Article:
Before, you would use Future<Item = T, Error = E>, but now you instead use Future<Output = Result<T, E>> (or you can use TryFuture<Ok = T, Error = E>, which is a shorthand that does the same thing).

    (And the same goes for streams as well, which have been split into Stream<Item = T> for streams which don’t error, and Stream<Item = Result<T, E>> or TryStream<Ok = T, Error = E> for streams which can error).

    The end result is similar, but this allows for futures which don’t have errors, such as Future<Output = u32>.

    These changes actually make Future and Stream more consistent with the rest of the language: a function might return a T, or it might return a Result<T, E>. Well, now the same is true with futures and streams! They’re no longer forced to always have an error type, instead they can choose whether to return a T or a Result<T, E> as needed.


#14

Hey @Pauan

Thanks for your message!

Yes, I was referring to bound checking. I didn’t want to imply that Rust achieves memory safety entirely through its ownership system. It is possible to eliminate bound checks while retaining safety but I don’t think Rust makes use of these techniques (yet), and they’re not general.

Thanks for the correction! I only looked at code using Futures 0.1 before writing that blog. I can see why this change makes the design more consistent, but aren’t infaillible futures risky? If a blocking function returns u32 and somehow fails, the only thing left (besides returning an error value, which is a weakly typed approach…) is to panic, but at least the panic happens in the calling thread. With an infaillible future, what is supposed to happen? Is poll() going to panic?

I see it makes a better design, but it seems to me most futures should be TryFuture (probably the same way most functions should return Results, but Futures are even more likely to run impure/IO code and run into unexpected errors…).

Thanks again for your comments!
Simon


#15

Perhaps you could explicitly say that in the blog post? I’m competent at Rust and I was confused, so somebody unfamiliar with Rust (your target audience) would probably be even more confused.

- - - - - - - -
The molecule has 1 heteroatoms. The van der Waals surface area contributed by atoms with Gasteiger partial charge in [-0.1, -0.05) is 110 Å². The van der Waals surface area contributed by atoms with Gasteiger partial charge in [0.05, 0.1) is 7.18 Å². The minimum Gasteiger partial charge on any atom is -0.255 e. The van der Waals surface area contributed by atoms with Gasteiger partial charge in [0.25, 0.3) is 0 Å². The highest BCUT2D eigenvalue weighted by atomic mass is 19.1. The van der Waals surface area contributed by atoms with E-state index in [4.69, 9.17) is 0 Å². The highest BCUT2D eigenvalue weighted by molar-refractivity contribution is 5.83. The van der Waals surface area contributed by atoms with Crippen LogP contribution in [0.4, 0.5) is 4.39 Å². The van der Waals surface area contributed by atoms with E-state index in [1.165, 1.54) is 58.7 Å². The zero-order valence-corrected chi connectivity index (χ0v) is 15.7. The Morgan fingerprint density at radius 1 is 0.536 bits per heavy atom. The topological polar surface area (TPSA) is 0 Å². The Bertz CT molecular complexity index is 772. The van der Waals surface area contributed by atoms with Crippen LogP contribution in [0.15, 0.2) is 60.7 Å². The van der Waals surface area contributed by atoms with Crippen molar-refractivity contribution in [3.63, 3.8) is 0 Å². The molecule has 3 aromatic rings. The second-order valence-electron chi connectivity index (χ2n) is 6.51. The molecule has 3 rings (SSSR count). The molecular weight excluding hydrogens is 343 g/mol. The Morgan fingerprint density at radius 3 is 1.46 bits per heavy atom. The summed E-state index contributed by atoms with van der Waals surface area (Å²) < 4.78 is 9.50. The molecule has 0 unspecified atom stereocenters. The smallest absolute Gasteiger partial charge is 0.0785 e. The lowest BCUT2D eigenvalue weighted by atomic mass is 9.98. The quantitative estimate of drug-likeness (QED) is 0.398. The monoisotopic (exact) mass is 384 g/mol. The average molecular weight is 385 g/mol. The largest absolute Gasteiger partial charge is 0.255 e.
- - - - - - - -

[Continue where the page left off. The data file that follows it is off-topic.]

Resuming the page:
No, a Future<Output = u32> is supposed to never fail (or panic, or anything like that). It’s the same as functions: a function that returns u32 is saying “hey, I return a u32 and I don’t fail”.

If it could fail then it would need to use Future<Output = Result<u32, SomeError>> instead.

I/O is indeed one of the purposes of Futures, but Futures are general-purpose and can be used for many things.

I’m using Futures in my Rust Signals crate, which lets you create zero-cost FRP values that can change over time. These values will never error (you can think of them as being like mutable variables), so a Signal<Item = u32> can be converted directly into a Future<Output = u32>, and it’s guaranteed to never fail.

Another example is how in stdweb it wraps the JavaScript setTimeout function so that you can use it as a Rust Future. The setTimeout function can never fail or error, so it just has an output of (). This code was clunkier with the old Futures system (because it still had to specify an error type even though it could not fail).


Of course if a Future can fail (and most I/O operations can fail), then yes you’ll need to return Future<Output = Result<T, E>> (just like how a function which can fail needs to return Result<T, E>).

For example, when you use stdweb to convert a JavaScript Promise into a Rust Future, it always returns Result, because JavaScript Promises might resolve with an error.


Part of the reason for the new system is that it improves the async/await syntax. Consider this Rust code:

fn foo() -> u32 {
    5
}

fn bar() -> Result<u32, SomeError> {
    let x = call_some_api_which_can_fail()?;
    Ok(x)
}

fn qux() -> Result<u32, SomeError> {
    let x = foo();
    let y = bar()?;
    Ok(x + y)
}

Here we have three ordinary functions: foo never fails, but bar and qux can fail with SomeError.

Notice that it uses the ? syntax for propagating errors (which is idiomatic in Rust). Also notice that it uses bar()? (because bar can fail), but it uses foo() (because foo cannot fail, so it does not need the ?).

Now let’s convert those into async functions:

async fn foo() -> u32 {
    5
}

async fn bar() -> Result<u32, SomeError> {
    let x = call_some_api_which_can_fail()?;
    Ok(x)
}

async fn qux() -> Result<u32, SomeError> {
    let x = await!(foo());
    let y = await!(bar())?;
    Ok(x + y)
}

The foo function returns Future<Output = u32>, the bar function returns Future<Output = Result<u32, SomeError>>, and the qux function also returns Future<Output = Result<u32, SomeError>>

As you can see, the code is almost identical. We only had to make two changes:

  1. We added an async marker to each function.

  2. When calling an async function we need to use await!.

In particular, notice that it uses ? for await!(bar())?, but it doesn’t use ? for await!(foo()) (this is exactly the same as the non-async functions!)

With the old system, because Futures must always have an error type, the foo function would have needed to be written like this:

async fn foo() -> Result<u32, !> {
    Ok(5)
}

And qux would have needed to use await!(foo())? (even though foo cannot fail).

On the other hand, the new system is consistent with functions, so it’s easier to understand, and it’s easier to convert a non-async function into an async function.


#16

@Pauan Thank you for your extensive reply. It is much appreciated.

I was busy the last days but I just updated my blog with your suggestions.

Thanks again for your comments and interesting link on that FRP crate of yours :slight_smile:.